ECON
Final Exam 2006

# Final Exam 2006 - Dec 14 2006 ECON 240A-1 Final L Phillips...

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Dec. 14, 2006 ECON 240A- 1 L. Phillips Final Answer all five questions . They are weighted equally. 1. (30) For a regression using ordinary least squares, OLS, y = b 0 + b 1 x 1 + b 2 x 2 …+ b n x n + e, we make certain assumptions about the properties of the error term, e. a. List five assumptions about e i. ____________________ ii. _____________________ iii. ______________________ iv. ______________________ v. ______________________ b. For one-way analysis of variance, using regression of a quantitative variable against binary dummy explanatory variables (zero/one) we used one of these assumptions to interpret the meaning of the regression coefficients, b 0 , b 1 etc. Which assumption did we use? _________________ c. Which assumption is frequently violated in time series regressions? _________________ d. Explain the difference between homoskedasticity and heteroskedasticity. ______________________________________________________ e. One can obtain estimates of the OLS parameters by minimizing the sum of squared residuals with respect to each regression parameter without making any assumptions about the error term e. So why are these assumptions about the error term important? __________________________________________ _________________________________________________________________ _ 2. (30) The number of days spent recovering from a heart attack was studied for a random sample of 300 patients in the US. The duration of days recovering was used to calculate the Kaplan-Meier estimates of (1) the hazard function, (2) the cumulative hazard function, and (3) the survivor function, as displayed in Table 2-1. These Kaplan-Meier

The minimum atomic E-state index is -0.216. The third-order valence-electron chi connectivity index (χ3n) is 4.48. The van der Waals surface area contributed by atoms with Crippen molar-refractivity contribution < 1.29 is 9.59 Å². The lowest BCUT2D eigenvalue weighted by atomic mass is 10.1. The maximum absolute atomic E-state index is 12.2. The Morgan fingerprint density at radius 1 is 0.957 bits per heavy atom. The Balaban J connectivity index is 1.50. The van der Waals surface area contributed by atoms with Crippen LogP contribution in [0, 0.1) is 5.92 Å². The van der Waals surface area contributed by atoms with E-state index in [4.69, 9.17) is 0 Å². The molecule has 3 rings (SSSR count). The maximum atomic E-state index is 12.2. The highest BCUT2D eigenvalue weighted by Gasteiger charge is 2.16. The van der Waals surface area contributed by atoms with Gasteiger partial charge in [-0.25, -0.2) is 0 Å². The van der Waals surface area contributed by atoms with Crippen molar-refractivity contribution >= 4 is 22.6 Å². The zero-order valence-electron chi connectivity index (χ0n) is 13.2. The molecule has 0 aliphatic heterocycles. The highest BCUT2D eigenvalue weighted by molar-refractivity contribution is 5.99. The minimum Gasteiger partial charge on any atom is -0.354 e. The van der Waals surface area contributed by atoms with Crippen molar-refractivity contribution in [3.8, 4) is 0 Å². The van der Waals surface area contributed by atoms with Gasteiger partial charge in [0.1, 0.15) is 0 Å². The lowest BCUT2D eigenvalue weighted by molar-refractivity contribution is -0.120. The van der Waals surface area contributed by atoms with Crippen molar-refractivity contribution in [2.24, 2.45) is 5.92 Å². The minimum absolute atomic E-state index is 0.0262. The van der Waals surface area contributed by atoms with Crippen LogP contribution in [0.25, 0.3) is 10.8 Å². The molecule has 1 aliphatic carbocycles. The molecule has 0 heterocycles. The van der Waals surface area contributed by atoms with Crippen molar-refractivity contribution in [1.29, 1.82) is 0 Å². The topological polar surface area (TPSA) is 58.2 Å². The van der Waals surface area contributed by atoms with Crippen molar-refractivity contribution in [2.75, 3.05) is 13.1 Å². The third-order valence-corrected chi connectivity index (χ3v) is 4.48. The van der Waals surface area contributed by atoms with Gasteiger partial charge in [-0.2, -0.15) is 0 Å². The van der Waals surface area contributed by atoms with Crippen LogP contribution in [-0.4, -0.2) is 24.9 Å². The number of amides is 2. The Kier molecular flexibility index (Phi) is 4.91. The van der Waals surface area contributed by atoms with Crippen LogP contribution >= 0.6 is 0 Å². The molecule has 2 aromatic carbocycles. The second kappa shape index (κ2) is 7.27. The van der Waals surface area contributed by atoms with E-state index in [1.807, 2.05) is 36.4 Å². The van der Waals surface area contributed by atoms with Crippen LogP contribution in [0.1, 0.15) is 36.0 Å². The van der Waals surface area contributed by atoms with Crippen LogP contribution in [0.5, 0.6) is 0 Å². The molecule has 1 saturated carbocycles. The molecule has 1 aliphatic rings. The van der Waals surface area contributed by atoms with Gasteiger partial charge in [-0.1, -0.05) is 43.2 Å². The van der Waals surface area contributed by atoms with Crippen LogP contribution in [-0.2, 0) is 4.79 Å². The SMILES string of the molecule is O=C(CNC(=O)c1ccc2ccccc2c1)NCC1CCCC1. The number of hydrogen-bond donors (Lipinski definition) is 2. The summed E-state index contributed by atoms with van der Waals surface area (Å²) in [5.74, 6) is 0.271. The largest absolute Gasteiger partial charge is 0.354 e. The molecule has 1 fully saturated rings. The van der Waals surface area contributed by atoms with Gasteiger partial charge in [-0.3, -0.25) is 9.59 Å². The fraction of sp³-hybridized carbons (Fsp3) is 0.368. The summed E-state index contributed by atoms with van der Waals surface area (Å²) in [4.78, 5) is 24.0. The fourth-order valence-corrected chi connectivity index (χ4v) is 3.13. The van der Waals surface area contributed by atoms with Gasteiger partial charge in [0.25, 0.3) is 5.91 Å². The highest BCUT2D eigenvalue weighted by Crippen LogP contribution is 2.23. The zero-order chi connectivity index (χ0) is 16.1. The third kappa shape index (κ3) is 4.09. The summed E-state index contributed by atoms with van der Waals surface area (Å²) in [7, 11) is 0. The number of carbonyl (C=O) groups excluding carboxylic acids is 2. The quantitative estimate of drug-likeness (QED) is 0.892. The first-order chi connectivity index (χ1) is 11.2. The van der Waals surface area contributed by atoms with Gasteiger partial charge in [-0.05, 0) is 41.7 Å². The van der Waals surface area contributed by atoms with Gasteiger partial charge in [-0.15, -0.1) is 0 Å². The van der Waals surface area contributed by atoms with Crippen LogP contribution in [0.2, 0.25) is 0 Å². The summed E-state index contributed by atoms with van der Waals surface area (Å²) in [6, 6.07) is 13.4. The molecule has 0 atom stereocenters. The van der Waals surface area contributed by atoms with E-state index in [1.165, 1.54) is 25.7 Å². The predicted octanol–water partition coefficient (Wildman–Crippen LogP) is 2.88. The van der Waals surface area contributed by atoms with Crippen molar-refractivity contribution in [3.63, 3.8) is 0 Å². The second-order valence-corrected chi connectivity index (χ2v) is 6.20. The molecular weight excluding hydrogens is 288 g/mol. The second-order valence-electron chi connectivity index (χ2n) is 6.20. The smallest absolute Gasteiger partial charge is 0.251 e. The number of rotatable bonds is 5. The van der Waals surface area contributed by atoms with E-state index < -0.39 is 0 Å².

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Dec. 14, 2006 ECON 240A- 2 L. Phillips Final estimates for the hazard rate and the cumulative hazard rate are plotted in Figures 2-1 and 2-2. Table 2-1: Kaplan-Meier Estimates of Days Recovering from a Heart Attack, US US days # ending # at risk interval hazard rate cumulative hazard rate ratio Survivor Function (# ending/# at risk) (# at risk - # ending)/# at risk 8 1 300 0.0033 0.0033 0.997 0.997 9 1 299 0.0033 0.0066 0.997 0.994 12 4 298 0.0134 0.0201 0.987 0.980 13 1 294 0.0034 0.0235 0.997 0.977 14 4 293 0.0137 0.0371 0.986 0.964 15 10 289 0.0346 0.0717 0.965 0.930 16 3 279 0.0108 0.0825 0.989 0.920 17 8 276 0.0290 0.1115 0.971 0.894 18 8 268 0.0299 0.1413 0.970 0.867 19 13 260 0.0500 0.1913 0.950 0.824 20 12 247 0.0486 0.2399 0.951 0.784 21 11 235 0.0468 0.2867 0.953 0.747 22 14 224 0.0625 0.3492 0.938 0.700 23 13 210 0.0619 0.4111 0.938 0.657 24 9 197 0.0457 0.4568 0.954 0.627 25 16 188 0.0851 0.5419 0.915 0.574 26 19 172 0.1105 0.6524 0.890 0.510 27 11 153 0.0719 0.7243 0.928 0.473 28 15 142 0.1056 0.8299 0.894 0.423 29 16 127 0.1260 0.9559 0.874 0.370 30 11 111 0.0991 1.0550 0.901 0.333 31 11 100 0.1100 1.1650 0.890 0.297 32 12 89 0.1348 1.2998 0.865 0.257 33 13 77 0.1688 1.4686 0.831 0.213 34 15 64 0.2344 1.7030 0.766 0.163 35 6 49 0.1224 1.8255 0.878 0.143 36 10 43 0.2326 2.0580 0.767 0.110 37 11 33 0.3333 2.3914 0.667 0.073 38 6 22 0.2727 2.6641 0.727 0.053 39 5 16 0.3125 2.9766 0.688 0.037 40 2 11 0.1818 3.1584 0.818 0.030 41 1 9 0.1111 3.2695 0.889 0.027 42 1 8 0.1250 3.3945 0.875 0.023 43 4 7 0.5714 3.9659 0.429 0.010 44 1 3 0.3333 4.2993 0.667 0.007 47 2 2 1.0000 5.2993 0.000 0.000
Dec. 14, 2006 ECON 240A- 3 L. Phillips Final

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Dec. 14, 2006 ECON 240A- 4 L. Phillips Final Figure 2-1: Interval Hazard Rate, Duration: Days Recovering from Heart Attack Before Returning To Work, US 0.0000 0.2000 0.4000 0.6000 0.8000 1.0000 1.2000 0 5 10 15 20 25 30 35 40 45 50 # of Days hazard rate h
Dec. 14, 2006 ECON 240A- 5 L. Phillips Final Figure 2-2: Cumulative Hazard Rate, Duration: Days Recovering from Heart Attack Before Returning To Work, US y = 0.1223x - 2.0201 R 2 = 0.8507 -2 -1 0 1 2 3 4 5 6 0 5 10 15 20 25 30 35 40 45 50 Days Cumulative Hazard The exponential distribution is often used for duration studies. The density function, f(t), for the exponential is f(t) = λ e - λ t , where the reciprocal of λ would be the mean recovery time. The cumulative distribution function, F(t), or probability the recovery time lasts up to time t* is F(t*) = 1 - e - λ t* . The survivor function, S(t*), i.e. the probability that recovery time is longer than t*, is S(t*) = 1 –F(t*) = e - λ t* . The hazard rate,

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